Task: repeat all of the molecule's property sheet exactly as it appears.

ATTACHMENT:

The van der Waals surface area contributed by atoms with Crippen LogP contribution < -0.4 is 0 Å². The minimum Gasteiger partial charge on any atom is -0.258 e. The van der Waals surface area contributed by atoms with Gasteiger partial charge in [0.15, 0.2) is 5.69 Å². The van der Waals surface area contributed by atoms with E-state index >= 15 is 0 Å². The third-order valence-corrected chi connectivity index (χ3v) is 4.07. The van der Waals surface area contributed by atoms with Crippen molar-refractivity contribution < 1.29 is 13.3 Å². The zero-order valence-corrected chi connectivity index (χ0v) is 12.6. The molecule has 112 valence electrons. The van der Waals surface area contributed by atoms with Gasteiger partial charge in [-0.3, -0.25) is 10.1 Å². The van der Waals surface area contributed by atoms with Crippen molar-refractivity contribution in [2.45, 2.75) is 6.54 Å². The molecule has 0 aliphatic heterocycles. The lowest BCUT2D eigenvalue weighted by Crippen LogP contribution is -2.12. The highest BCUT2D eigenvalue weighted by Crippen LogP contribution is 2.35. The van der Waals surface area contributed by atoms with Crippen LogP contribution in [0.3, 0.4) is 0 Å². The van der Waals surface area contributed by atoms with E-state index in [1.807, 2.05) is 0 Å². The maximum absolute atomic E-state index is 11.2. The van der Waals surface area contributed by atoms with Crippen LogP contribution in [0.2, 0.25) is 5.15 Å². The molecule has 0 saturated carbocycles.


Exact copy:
The van der Waals surface area contributed by atoms with Crippen LogP contribution < -0.4 is 0 Å². The minimum Gasteiger partial charge on any atom is -0.258 e. The van der Waals surface area contributed by atoms with Gasteiger partial charge in [0.15, 0.2) is 5.69 Å². The van der Waals surface area contributed by atoms with E-state index >= 15 is 0 Å². The third-order valence-corrected chi connectivity index (χ3v) is 4.07. The van der Waals surface area contributed by atoms with Crippen molar-refractivity contribution < 1.29 is 13.3 Å². The zero-order valence-corrected chi connectivity index (χ0v) is 12.6. The molecule has 112 valence electrons. The van der Waals surface area contributed by atoms with Gasteiger partial charge in [-0.3, -0.25) is 10.1 Å². The van der Waals surface area contributed by atoms with Crippen molar-refractivity contribution in [2.45, 2.75) is 6.54 Å². The molecule has 0 aliphatic heterocycles. The lowest BCUT2D eigenvalue weighted by Crippen LogP contribution is -2.12. The highest BCUT2D eigenvalue weighted by Crippen LogP contribution is 2.35. The van der Waals surface area contributed by atoms with Crippen LogP contribution in [0.3, 0.4) is 0 Å². The van der Waals surface area contributed by atoms with E-state index in [1.807, 2.05) is 0 Å². The maximum absolute atomic E-state index is 11.2. The van der Waals surface area contributed by atoms with Crippen LogP contribution in [0.2, 0.25) is 5.15 Å². The molecule has 0 saturated carbocycles.